OK, so having read #0, I see several plot threads:
1)Jennifer is in court, defending the Jester. I wonder what the legal complications would be of a lawyer acting as an amateur law enforcer.
2)Rhodey is keeping the peace in Latveria. I don't know why they don't just hand control of Latveria over to Victor in perpetuity. He always ends up in charge there eventually, anyhow.
3)Later, the President offers Rhodey SecDef, as a stepping stone to the Presidency, since if a super-hero is going to be President someday, he doesn't want it to be Tony. Surely Stark has so many skeletons in the closet that if he ran for anything, they'd need to summon the Ghost of Ray Harryhausen to animate them when they all came dancing out?
4)At Ohio State University, a girl and a boy who had just worked up the nerve to ask her out are Terrigen-cocooned. Do they really just let the Terrigen float around, mutating whom it will? Surely, one of the MU's many science geniuses could knock up a giant fan to blow it away from populated areas?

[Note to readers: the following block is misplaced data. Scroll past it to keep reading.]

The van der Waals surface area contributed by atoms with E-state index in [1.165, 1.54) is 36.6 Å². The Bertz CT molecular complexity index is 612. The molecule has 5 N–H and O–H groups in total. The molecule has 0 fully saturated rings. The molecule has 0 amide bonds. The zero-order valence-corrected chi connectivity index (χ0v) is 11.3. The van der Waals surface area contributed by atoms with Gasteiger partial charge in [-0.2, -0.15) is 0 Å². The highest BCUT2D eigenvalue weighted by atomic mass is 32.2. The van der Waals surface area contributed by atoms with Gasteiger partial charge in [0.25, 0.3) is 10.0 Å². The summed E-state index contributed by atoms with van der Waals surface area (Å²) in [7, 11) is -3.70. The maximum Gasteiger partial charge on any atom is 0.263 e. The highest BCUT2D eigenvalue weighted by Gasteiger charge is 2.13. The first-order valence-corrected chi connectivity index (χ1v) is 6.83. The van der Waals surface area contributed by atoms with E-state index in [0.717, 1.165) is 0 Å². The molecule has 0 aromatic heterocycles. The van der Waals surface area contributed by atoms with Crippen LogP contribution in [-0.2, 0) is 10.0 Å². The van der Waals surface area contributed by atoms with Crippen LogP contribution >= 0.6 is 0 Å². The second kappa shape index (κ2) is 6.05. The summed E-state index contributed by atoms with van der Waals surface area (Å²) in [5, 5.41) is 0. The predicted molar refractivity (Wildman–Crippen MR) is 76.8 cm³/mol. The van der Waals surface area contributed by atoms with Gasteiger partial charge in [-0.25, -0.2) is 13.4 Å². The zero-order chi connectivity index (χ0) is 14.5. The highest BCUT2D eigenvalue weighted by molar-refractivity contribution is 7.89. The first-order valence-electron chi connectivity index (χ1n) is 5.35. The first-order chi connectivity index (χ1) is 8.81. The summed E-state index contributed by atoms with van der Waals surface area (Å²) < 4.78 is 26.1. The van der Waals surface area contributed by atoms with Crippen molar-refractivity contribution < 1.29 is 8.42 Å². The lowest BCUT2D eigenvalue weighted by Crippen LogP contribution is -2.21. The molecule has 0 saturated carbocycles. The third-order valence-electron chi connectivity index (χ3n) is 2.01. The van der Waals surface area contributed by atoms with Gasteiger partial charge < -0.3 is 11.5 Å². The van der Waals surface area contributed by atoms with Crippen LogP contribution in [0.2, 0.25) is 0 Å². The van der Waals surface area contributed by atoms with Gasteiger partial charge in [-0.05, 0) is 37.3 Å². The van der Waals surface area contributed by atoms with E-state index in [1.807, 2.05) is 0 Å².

5)Leonard Samson visits Carol Danvers, to make sure she hasn't gone nuts. She is concerned about the menace that they will not be able to stop.
6)Maria Hill informs Jennifer that the Jester - who was convicted- has been killed in prison. Jennifer is outraged, but Maria is all like "He would have recidivated anyway, they always do." Was Maria always an @$$hole, or did she become one at some point?
7)Back at OSU the kids hatch out of their cocoons. (They just leave these cocoons lying around? they don't collect them and take them somewhere, or at least cordon them off?) The boy looks normal-ish, but the girl looks demonic and flies away, yowling. There is some kind of an episode - it's unclear what - and the boy (and the reader) is left wondering what the Hell happened. He is alone in a devastated city - presumably Columbus, since that's where OSU is in the "real" world.
I'll tell you my main concern - years ago, I was just starting to really get into the Avengers book, and the first Civil War came along and blew it all up, souring me on Marvel for years. I sure hope that's not about to happen all over again.
If you read my recent column about Marvel and DC sales (cough, cough) you'd see that I said: